Somehow I haven’t really talked much about the Rough Planet Guide to Notterdam here at VCTB; I think that’s partly due to an anxiety about “crossing the streams”, getting my day-job stuff tangled up in what is very much a scratch-pad-pub-booth-talking-to-myself sort of website these days, but also to some extent the same anxiety that keeps me from talking in too much detail about, say, a fiction project: sometimes the act of telling people about what you’re intending to do drains the impetus to actually, y’know, do it.
(But then again, sometimes talking about what you intend to do can light a fire under your easily-distracted arse, so, I dunno.)
But the Guide has been out for a while, we did the formal launch event earlier this month, hardcopies are starting to appear in various people’s mailboxes across the world, and promotional bits and bobs are starting to appear as well, so I guess it’s long past time to dis-embargo myself.
As the title presumably suggests, the Rough Planet Guide to Notterdam is a tourist guide to an imaginary future city which has a fair bit in common with an actual city whose identity you might well be able to infer. There’s a pretty decent summary of what we did and why we did it, with a non-academic bent, over at the Rapid Transition Network blog; the Guide itself (which can be downloaded gratis from here in PDF form) contains a more detailed and theoretical explication of the methodology, for them as wants such as thing.
As the thing starts to recede into the realms of personal history, I’ll presumably talk about it a lot more—particularly as the core idea of the travel guide format as a vehicle for climate futures will be carrying through into my Marie Curie postdoc project (which technically started a month ago but, hahaha, academia). However, a lot of that talk may end up on the project website that I need to get set up fairly soon; documenting the thing as process as well as “deliverable” is something I feel I want to do for my own sake, but also because I think this stuff needs to be reflexive when you’re trying to do it the way I’m intending to do it. But for now, I think I need to start that process here—and besides, it’s a great way to procrastinate from working on the paper I’m supposed to be drafting today!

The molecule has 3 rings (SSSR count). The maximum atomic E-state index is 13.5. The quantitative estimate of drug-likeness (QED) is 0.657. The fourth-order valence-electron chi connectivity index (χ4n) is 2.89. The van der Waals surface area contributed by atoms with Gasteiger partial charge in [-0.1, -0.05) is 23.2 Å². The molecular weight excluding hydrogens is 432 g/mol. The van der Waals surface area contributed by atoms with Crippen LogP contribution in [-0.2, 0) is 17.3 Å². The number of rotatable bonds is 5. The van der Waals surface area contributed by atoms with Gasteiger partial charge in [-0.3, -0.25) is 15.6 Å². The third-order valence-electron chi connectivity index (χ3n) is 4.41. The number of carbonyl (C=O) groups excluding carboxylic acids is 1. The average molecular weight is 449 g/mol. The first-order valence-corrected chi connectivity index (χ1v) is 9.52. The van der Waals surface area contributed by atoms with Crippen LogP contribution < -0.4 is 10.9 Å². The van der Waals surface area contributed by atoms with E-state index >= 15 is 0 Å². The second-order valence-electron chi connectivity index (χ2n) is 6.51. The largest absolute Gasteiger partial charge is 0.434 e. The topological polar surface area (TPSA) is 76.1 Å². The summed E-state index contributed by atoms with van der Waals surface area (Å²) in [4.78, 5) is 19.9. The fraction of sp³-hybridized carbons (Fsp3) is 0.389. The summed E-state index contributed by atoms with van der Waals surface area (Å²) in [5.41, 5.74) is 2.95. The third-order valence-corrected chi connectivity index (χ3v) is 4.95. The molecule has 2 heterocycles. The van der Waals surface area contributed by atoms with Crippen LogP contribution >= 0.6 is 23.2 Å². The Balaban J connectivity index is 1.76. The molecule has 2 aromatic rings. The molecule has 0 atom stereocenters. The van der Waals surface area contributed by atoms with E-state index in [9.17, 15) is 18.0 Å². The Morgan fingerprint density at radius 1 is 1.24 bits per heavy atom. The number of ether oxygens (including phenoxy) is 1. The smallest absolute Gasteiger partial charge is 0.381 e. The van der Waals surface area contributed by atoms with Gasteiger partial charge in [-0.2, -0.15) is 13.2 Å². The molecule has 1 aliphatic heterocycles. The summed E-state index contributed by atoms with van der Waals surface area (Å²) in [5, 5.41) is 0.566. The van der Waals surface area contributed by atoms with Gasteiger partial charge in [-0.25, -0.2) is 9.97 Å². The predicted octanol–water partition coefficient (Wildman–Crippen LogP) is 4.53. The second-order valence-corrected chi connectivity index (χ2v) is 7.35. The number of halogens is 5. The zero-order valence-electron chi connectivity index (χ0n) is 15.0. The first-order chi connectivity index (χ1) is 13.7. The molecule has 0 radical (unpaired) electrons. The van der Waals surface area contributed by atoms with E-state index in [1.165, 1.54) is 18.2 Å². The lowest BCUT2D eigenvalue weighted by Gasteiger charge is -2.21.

So, yeah: there are two big differences between the Notterdam Guide and the (tentatively-titled) Rough Planet Guide to (Zero-Carbon) Skåne, and the first difference is that while the former is set in an imaginary location, the latter is tied to actual geographies (and histories). In a sense, then, and somewhat contrary to my claims, the Notterdam guide is something of a classic utopia: it is a no-place. The unreality of Notterdam was a two-fold convenience, in that it gave us a template for a European city big enough to contain all the sorts of change we wanted to look at, while it also gave us a chance to hand-wave away details that we didn’t have time to deal with while staying within the scope of the work-package that the Guide was meant to fulfill. The REINVENT project somewhat predetermined the sorts of change we were looking at: the theme was decarbonisation, but tied to particular industries (steel, plastics, meat’n’dairy, pulp’n’paper), and while we went beyond those sectors (because to make an imaginary city hang together, particularly from the POV of a would-be tourist, you need some infrastructure going on), showing the consequences of successful decarbonisation in those industries was the brief.